spread your wings

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justice is defined by the hand that claims it

Danny meets you at half past ten in a local coffee shop, where the music's loud and the chairs are uncomfortable and the coffee tastes awful. People practically dance around each other to get out the door and back to their daily commutes, drink's held tightly. To be honest, he would rather be anywhere but here, anytime but now, where he's meeting his new 'work partner'. His boss hadn't given him a reason for it, elegantly avoiding the question until she ushered him out of the room, closing her office door in his face.

For a minute, Danny wonders why he hasn't quit. The pay sucks, his co-workers suck, and even the water they had in the break room sucked. But it was the only place in town where he could get by without suspicion and without people trying to be his friend. Quiet, lonely, secret. A job he could never turn down, especially not when he can get away with writing about Ghostface so much.

The quietness is what made his job good. What made it fit in with the rest of his life.

He doesn't hear you sit down, nor does he notice you for a good minute. The music rings in his ears and rattles the back of his head, so he opts to press his palms tightly over his ears while his eyes bounce from head to head, studying any facial features he can focus on.

"That loud?" Oh. He thinks, you. Annoyance bubbles up and overflows in his stomach when you both make eye contact. To be fair, he might be judging you a little harshly, because he barely even knew you. He's heard your name passed around in office gossip—mindless chatter he never bothered to pick up on—and he's definitely seen you around, just never engaged in any interaction. What he does know, and what he loathes, is that you know how to sneak around as well as he does.

You know how to get information out of people usually unwilling to share. You know how to dodge around personal questions being asked. You know how to 'accidentally' steal credit for something that wasn't yours. The buzzing in his ears gets louder. He rhythmically taps his foot on the ground to calm down.

He gives a tight smile, innocence on his face like he didn't just think of two hundred different ways you could die. Two hundred ways he could kill and bury and hurt you in ways no one would ever figure out. If he didn't want your body to be found, it wouldn't be, a thought that settles the butterflies in his stomach. You meant nothing in the grand scheme of things.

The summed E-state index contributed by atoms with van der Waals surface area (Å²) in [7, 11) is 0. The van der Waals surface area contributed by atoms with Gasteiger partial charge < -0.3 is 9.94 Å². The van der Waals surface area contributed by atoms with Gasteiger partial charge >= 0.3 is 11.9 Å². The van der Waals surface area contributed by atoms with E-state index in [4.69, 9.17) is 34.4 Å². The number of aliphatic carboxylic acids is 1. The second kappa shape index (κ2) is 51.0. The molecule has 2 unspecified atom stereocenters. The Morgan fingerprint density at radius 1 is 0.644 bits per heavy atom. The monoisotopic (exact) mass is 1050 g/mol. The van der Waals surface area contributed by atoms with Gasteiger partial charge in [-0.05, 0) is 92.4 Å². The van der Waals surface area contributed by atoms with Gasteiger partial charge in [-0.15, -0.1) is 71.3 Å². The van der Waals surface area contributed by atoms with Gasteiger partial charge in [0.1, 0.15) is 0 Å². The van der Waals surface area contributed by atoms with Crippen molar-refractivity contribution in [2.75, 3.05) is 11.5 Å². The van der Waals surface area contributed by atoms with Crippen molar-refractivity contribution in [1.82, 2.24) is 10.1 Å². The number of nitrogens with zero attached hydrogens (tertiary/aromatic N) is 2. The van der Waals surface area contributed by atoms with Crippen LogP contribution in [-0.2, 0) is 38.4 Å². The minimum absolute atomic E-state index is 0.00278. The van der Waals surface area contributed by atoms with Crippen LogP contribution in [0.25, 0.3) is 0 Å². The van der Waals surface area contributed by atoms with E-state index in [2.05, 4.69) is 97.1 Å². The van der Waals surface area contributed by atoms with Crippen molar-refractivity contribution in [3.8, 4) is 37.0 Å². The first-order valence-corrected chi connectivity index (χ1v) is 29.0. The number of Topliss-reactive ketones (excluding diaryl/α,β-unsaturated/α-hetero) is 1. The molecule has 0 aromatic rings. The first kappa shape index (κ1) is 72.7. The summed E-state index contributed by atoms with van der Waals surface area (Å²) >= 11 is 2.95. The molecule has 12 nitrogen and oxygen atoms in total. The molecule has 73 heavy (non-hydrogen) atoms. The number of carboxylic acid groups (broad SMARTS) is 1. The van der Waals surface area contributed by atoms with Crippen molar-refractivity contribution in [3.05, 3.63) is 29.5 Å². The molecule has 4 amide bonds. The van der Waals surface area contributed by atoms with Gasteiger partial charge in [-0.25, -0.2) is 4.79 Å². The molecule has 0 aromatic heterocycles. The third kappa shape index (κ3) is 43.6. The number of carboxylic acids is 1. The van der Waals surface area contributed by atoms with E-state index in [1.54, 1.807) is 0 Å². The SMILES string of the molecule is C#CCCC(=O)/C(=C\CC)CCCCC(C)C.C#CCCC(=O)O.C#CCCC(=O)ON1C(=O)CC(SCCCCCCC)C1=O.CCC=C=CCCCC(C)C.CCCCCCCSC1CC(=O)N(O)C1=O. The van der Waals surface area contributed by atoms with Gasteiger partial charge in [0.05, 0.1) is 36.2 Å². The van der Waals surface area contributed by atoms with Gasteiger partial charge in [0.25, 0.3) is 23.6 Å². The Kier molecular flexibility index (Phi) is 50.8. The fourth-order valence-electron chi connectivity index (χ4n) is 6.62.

He can see the disinterest on your face, and you see the almost blank look on his eyes. Neither of you wanted to be here. Grabbing your bag, you gesture to the exit. "Do you wanna go somewhere else?"

Ignoring the voice at the back of his head that begs and screams—yes! Yes! Dear god, anywhere but here!—he reasons that maybe staying is better. Everything on his body stings, the people are loud, everyone's voices an amalgamation in his head, but heaven knows he would rather sit in an air-conditioned coffee shop instead of walk around in the heat, so he shakes his head.

You give a nod and drag your eyes elsewhere. If you were told that your new partner in crime was gonna be this off putting and quiet, you would've brought something to entertain yourself. Or at least have bought a coffee before sitting down, but getting up now would look awkward, and the possibility of whatever this guy's name was getting annoyed was too high for you to gather the courage to order.

He holds his hand out across the table, the unspoken contest you both were having—the one-sided contest, actually, because it was just you wondering when he would say something—coming to an end. "I'm Danny. Pleasure to meet you."

He had a nice voice, you'll give him that, with a slight southern accent, small, but hard to miss when he's probably the only one in town who has one. And his hands, pale, a burn scar starting from under his hoodie sleeve, all the way up to cover part of his palm, his knuckles, and his ring and pinky finger. He's cold when you give him a handshake, unfitting for the weather.

You try not to think about it.

TROYERN. Danny JohnsonWhere stories live. Discover now